Project Team


Project Leader

Stephen Grimm
Stephen Grimm is Associate Professor of Philosophy at Fordham University and a specialist in epistemology and the philosophy of science.  His work has appeared in journals such as Mind, the British Journal for the Philosophy of Science, Philosophy and Phenomenological Research, and Philosophical Studies. In addition to directing the Varieties of Understanding project, Prof. Grimm is working on a series of articles concerning understanding in the sciences, the humanities, and religion.

Psychology Director

Tania Lombrozo
Tania Lombrozo is Associate Professor of Psychology and Director of the Concepts and Cognition lab at the University of California, Berkeley.  She is a recent recipient of the Stanton Award from the Society for Philosophy and Psychology (2010), the James S. McDonnell Foundation Scholar Award in Understanding Human Cognition (2011), the National Science Foundation’s CAREER award (2011), and the Janet Taylor Spence Award from the Association for Psychological Science (2012).  She also writes regularly for NPR's 13.7: Cosmos and Culture blog and on Twitter.

Philosophy Director

Michael Strevens
Michael Strevens is Professor of Philosophy at New York University and a specialist in the philosophy of science and the philosophy of mind.  In addition to three books from Harvard University Press, his work has appeared in the Journal of Philosophy, Nous, Cognition, Philosophy of Science, and the British Journal for the Philosophy of Science.  Prof. Strevens is completing work on a new manuscript entitled Philosophical Inquiry, which will offer a novel account of the kind of understanding produced by the philosophical investigation of such topics as the nature of physical laws, causality, and objective probability.

Theology Director

Gordon Graham
Gordon Graham is Henry Luce III Professor of Philosophy and the Arts at Princeton Theological Seminary and a member of the Royal Society of Edinburgh. A former Stanton Lecturer at the University of Cambridge, he is the author of sixteen influential books and numerous articles.  Prof. Graham is writing a new manuscript entitled Practical Reason and Religious Understanding, which will aim to shift philosophical attention from arguments about God's existence and the meaningfulness of theological language to the older topic of religion as a mode of practical understanding.

Postdoctoral Research Associate

Michael Hannon
Michael Hannon holds a PhD in Philosophy from the University of Cambridge, where he specialized in epistemology and the philosophy of language. His work explores the roles of the concept of knowledge in human life and thought. Michael is particularly interested in why humans think and talk about knowledge, and whether – and if so, why – knowledge is more valuable than other epistemic states (e.g., understanding). He has published articles in Synthese, Erkenntnis, and Pacific Philosophical Quarterly.

Graduate Assistant

Victoria Emery
Victoria Emery works in social and political philosophy, along with hermeneutics. Her focus is on social and political applications of narrative theory, theories of autonomy, and the way that psychoanalysis contributes to our understanding of ourselves and others in the world.

Postdoctoral Scholar in Philosophy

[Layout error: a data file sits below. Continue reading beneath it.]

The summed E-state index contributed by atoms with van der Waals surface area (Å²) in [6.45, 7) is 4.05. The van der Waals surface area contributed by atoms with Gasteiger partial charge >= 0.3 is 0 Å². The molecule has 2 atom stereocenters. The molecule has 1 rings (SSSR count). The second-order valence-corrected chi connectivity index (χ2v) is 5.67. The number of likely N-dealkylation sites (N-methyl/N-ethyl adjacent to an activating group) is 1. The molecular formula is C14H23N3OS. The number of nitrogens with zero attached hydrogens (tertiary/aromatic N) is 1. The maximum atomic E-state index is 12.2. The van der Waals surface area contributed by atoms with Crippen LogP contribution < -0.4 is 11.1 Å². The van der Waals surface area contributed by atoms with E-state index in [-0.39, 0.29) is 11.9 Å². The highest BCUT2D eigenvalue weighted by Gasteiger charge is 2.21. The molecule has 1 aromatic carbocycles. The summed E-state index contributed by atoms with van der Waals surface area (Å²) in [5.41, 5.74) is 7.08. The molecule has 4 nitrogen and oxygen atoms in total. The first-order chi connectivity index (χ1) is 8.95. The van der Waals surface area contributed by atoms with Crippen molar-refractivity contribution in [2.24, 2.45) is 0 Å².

Daniel Wilkenfeld
Daniel Wilkenfeld holds a Ph.D. in philosophy from The Ohio State University, with a focus on epistemology and the philosophy of science. His work explores the link between explanation and understanding. Daniel advocates the position that explanation is best characterized functionally by its propensity to produce understanding, and that understanding is best thought of as a representational capacity. Both views have been defended in pieces (published or forthcoming) in Synthese.

Postdoctoral Scholar in Philosophy

Thomas Blanchard
Thomas Blanchard will receive his PhD in philosophy from Rutgers University in October 2014. In the fall of 2014 he will start as an Assistant Professor at Illinois Wesleyan University and will be a postdoctoral researcher for the Varieties of Understanding project in 2015-2016. He specializes in philosophy of science and has interests in epistemology and philosophy of mind. In his dissertation, he focuses on how to reconcile the importance of causation for practical reasoning and explanation with the limited role of causal notions in physics.

Postdoctoral Scholar in Psychology

Nadya Vasilyeva
Nadya Vasilyeva received her PhD in cognitive psychology from Northeastern University (Boston). In her thesis she examined the role of explanation and selective memory retrieval in generation of context-sensitive inductive inferences. She then extended this work to investigating how flexible inductive reasoning is coordinated with explanation in development. She is interested in how different types of explanation contribute to different kinds of understanding, and how this relationship varies with context, domain-specific experience and development.

Berkeley Psychology Graduate Assistant

Caren Walker
Caren Walker is a Ph.D. Candidate in the Psychology Department at the University of California, Berkeley, working in Professor Alison Gopnik's Cognitive Development Lab and Professor Tania Lombrozo's Concepts and Cognition Lab. Her research explores how children reason about the causal structure of the world. In particular, her graduate work considers a suite of activities that impose top-down constraints on human inference, focusing on phenomena that are characteristic of learning in early childhood. She is a recent recipient of an American Psychological Foundation Fellowship, and her work has appeared in journals such as Psychological Science, Psychological Bulletin, Cognition, Child Development, and Developmental Psychology.